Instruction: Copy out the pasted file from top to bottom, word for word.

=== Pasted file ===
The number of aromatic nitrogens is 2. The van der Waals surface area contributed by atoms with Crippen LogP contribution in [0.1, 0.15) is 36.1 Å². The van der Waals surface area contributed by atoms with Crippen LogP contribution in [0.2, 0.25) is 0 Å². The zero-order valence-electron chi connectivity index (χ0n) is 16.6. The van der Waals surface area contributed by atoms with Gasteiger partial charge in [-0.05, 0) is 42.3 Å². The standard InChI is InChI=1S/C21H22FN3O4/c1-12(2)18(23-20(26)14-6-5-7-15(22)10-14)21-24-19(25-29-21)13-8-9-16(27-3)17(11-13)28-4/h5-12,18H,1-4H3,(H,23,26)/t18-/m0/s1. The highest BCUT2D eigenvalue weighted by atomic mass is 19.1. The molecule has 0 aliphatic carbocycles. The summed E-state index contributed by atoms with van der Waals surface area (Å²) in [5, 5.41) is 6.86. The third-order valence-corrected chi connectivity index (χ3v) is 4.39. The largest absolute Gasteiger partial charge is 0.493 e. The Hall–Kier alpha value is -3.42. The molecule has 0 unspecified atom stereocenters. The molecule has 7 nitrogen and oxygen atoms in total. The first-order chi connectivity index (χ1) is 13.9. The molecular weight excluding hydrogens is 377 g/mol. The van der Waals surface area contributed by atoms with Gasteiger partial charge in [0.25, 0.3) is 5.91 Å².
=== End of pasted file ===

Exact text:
The number of aromatic nitrogens is 2. The van der Waals surface area contributed by atoms with Crippen LogP contribution in [0.1, 0.15) is 36.1 Å². The van der Waals surface area contributed by atoms with Crippen LogP contribution in [0.2, 0.25) is 0 Å². The zero-order valence-electron chi connectivity index (χ0n) is 16.6. The van der Waals surface area contributed by atoms with Gasteiger partial charge in [-0.05, 0) is 42.3 Å². The standard InChI is InChI=1S/C21H22FN3O4/c1-12(2)18(23-20(26)14-6-5-7-15(22)10-14)21-24-19(25-29-21)13-8-9-16(27-3)17(11-13)28-4/h5-12,18H,1-4H3,(H,23,26)/t18-/m0/s1. The highest BCUT2D eigenvalue weighted by atomic mass is 19.1. The molecule has 0 aliphatic carbocycles. The summed E-state index contributed by atoms with van der Waals surface area (Å²) in [5, 5.41) is 6.86. The third-order valence-corrected chi connectivity index (χ3v) is 4.39. The largest absolute Gasteiger partial charge is 0.493 e. The Hall–Kier alpha value is -3.42. The molecule has 0 unspecified atom stereocenters. The molecule has 7 nitrogen and oxygen atoms in total. The first-order chi connectivity index (χ1) is 13.9. The molecular weight excluding hydrogens is 377 g/mol. The van der Waals surface area contributed by atoms with Gasteiger partial charge in [0.25, 0.3) is 5.91 Å².